Holiday World is in Santa Claus, Indiana. We wondered what a town that is happy to host Santa all year around -- even on the hottest day of the summer! -- is like in December when people are actually in the mood for Christmas. Laine and I were unsure of the Christmas music playing while the kids were riding rides in Rudolph's Reindeer Ranch. But the kids loved the snowman outside one of the few restaurants near Holiday World.

Perhaps they felt a bit of relief from the muggy July weather while posing with the snowman. But even with the heat and then the crazy rain, it was a fun day.

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Stuffed Pattypan Squash

Thanks to our CSA, we've had lots of delicious squash this summer. And we're probably not the only ones, so I thought I'd share this recipe a friend passed along.

Stuffed Pattypan Squash
Makes 6 servings

6 pattypan squash, stem and blossom removed
6 slices bacon
1/2 cup diced onion
1 1/2 cups soft bread crumbs
1/4 cup grated Parmesan cheese

Preheat oven to 350 degrees.

Bring one inch of water to a boil in a saucepan over medium-high heat. Add squash, cover, and cook for 10 minutes, or until a fork can pierce the stem with little resistance. Drain, and slice off the top stem of the squash. Carefully scoop out the centers of the squash. Reserve all of the bits of squash.

Place bacon in a large, deep skillet. Cook over medium high heat until evenly brown. Remove bacon to paper towels, and set aside. Saute onion in bacon drippings. Chop the reserved squash pieces, and saute them with the onion for one minute.

Remove the skillet from heat, and stir in the bread crumbs. Crumble the bacon, and stir into the stuffing along with the Parmesan cheese. Season to taste with salt and pepper. Stuff each squash to overflowing with the mixture, and place them in a baking dish. Cover the dish loosely with aluminum foil.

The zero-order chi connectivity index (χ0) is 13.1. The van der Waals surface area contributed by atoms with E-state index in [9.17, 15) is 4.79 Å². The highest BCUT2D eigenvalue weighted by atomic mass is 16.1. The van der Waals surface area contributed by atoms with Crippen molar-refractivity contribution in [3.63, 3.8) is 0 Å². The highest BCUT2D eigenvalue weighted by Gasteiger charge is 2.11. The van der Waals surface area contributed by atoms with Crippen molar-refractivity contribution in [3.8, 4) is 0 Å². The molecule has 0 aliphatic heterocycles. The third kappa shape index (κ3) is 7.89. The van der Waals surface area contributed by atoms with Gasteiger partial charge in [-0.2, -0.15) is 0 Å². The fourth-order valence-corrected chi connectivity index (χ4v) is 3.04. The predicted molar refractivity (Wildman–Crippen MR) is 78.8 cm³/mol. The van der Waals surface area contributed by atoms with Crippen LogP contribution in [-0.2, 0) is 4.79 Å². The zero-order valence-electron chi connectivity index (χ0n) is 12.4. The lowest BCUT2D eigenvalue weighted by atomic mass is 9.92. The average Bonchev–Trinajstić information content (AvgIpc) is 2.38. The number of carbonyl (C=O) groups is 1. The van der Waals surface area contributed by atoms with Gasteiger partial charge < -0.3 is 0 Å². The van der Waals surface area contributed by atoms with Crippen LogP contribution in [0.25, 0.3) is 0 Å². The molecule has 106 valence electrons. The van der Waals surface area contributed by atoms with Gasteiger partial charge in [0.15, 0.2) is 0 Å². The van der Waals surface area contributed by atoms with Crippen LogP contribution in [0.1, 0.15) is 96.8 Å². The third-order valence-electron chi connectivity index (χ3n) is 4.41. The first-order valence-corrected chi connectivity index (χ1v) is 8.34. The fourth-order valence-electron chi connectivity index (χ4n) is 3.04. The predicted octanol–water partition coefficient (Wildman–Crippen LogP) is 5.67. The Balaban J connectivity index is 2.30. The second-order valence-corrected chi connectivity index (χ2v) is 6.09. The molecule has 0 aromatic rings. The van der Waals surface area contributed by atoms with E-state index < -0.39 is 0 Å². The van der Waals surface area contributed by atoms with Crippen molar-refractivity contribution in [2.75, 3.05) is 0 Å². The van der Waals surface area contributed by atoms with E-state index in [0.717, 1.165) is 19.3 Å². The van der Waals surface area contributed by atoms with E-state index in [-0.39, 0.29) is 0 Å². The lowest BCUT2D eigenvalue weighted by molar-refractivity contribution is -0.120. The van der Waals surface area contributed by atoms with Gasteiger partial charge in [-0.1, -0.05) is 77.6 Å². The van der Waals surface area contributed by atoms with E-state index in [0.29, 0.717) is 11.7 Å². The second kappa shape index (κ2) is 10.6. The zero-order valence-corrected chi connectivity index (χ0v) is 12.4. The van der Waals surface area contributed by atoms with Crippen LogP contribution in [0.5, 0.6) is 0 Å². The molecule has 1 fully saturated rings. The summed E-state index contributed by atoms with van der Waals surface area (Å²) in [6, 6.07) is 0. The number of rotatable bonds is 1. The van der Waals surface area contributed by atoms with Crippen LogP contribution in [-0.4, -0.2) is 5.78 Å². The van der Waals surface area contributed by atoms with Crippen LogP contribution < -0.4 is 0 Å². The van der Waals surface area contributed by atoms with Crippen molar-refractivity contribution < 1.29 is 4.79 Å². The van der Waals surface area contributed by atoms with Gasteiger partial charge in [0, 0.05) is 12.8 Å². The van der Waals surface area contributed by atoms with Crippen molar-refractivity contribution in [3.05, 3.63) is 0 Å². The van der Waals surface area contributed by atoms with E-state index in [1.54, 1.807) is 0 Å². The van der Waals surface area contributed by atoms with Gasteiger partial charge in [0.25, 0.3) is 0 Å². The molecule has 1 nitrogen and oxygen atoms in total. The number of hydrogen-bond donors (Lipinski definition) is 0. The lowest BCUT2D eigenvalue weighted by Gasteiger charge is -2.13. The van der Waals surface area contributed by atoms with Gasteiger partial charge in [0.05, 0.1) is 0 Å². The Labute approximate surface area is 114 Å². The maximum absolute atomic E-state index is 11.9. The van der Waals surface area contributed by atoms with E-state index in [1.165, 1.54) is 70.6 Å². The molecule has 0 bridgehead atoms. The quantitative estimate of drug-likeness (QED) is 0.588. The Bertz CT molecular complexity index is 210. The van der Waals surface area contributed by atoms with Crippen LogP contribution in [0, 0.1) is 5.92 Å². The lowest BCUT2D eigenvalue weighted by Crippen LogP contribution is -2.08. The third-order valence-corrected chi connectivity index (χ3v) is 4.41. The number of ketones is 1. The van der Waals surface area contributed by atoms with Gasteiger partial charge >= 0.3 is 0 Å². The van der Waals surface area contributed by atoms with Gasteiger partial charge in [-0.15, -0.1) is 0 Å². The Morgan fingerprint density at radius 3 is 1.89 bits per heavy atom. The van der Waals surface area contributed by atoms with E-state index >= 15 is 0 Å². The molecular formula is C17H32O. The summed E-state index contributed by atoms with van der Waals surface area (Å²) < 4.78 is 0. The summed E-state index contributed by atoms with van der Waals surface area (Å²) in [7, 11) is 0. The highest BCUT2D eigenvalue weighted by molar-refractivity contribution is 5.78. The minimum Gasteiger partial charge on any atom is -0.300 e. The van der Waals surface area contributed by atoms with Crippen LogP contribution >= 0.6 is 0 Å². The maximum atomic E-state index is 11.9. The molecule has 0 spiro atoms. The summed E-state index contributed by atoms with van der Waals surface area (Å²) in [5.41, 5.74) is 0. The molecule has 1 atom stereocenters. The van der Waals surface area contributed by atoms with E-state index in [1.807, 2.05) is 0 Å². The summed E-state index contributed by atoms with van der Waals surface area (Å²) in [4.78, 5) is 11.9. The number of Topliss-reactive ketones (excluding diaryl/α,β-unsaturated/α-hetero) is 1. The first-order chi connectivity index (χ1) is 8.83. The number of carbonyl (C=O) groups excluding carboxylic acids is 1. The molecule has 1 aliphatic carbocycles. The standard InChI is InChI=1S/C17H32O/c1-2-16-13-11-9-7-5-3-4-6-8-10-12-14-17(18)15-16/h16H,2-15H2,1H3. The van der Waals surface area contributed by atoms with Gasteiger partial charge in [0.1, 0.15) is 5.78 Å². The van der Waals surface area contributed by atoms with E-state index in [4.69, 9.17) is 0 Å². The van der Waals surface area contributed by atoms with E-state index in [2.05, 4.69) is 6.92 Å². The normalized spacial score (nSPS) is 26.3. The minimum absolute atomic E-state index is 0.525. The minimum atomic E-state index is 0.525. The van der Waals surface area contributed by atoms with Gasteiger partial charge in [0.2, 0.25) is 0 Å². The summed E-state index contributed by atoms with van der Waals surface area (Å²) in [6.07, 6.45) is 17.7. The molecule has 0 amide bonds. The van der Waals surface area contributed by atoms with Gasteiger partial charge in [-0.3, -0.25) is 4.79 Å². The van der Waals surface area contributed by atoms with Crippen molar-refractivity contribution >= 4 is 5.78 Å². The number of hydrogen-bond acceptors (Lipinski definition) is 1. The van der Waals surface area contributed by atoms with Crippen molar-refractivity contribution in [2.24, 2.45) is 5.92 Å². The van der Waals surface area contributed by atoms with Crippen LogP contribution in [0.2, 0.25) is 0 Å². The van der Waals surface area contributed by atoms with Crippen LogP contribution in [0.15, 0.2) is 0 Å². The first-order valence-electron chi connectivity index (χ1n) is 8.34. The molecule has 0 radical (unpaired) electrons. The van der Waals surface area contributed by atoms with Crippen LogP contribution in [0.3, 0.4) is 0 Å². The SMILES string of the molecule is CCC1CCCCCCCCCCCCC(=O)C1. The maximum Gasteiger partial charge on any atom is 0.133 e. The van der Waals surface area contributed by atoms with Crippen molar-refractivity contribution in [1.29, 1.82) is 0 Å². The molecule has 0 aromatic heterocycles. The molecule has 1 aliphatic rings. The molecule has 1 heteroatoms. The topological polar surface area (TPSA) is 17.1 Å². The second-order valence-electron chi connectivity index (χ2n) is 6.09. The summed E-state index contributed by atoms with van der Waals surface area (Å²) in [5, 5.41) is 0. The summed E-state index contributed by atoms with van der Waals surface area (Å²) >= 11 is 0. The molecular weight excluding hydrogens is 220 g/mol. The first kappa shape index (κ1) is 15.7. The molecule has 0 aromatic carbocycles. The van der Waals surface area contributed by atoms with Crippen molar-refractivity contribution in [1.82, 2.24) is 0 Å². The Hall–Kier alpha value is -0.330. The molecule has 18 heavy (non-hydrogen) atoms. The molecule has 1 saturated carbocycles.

Bake for 15 minutes in the preheated oven, or until squash are heated through.

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Tuesday, July 12, 2011

'Hold it?'

Pardon the delay, but I'd like to introduce our new friend Atticus Daniel Goodrich. He was born on Friday, July 1. So he's not even two weeks old yet. He weighed 9 lbs. 5 oz. at birth and has a head full of beautiful hair.

Cate loved holding him when he was brand new. Just hours old. She's into babies, so it's a good thing people close to us have had babies recently. Atticus is the baby brother to Davey, who is Ben's friend you've seen on here before, sometimes with the boys even dressed alike. Davey and Ben are less than a month apart in age, so it's been fun watching them grow up together.

While I was holding Atticus at the hospital, Ben was contained in his stroller but near me. He kept reaching toward Atticus -- aka "ba-be" -- and saying, "Hold it? Hold it?" I didn't let Ben hold him, but I loved seeing his sweet, gentle interest.

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Monday, July 11, 2011

May your kingdom come ...

I don't remember when I first read Shaun Groves' blog. Or how I got there, although I'm guessing it was while I was reading about Compassion International when we were deciding to sponsor a child. But whenever and however, I thought I'd like it, so I added it to my Google Reader. And it's been there ever since, which can't be said of all blogs I've subscribed to at one point or another.

And then this summer I started craving new music. There wasn't anything wrong with the old music. I just needed something new to put on repeat. That's how I am with music. I find songs I like, and I listen to them over and over.

Shaun Groves has a new album coming out that is worth putting on repeat. Shaun is an advocate for children living in poverty, and does something about it through his job with Compassion. And he does something about it with the other things he does, like making good music.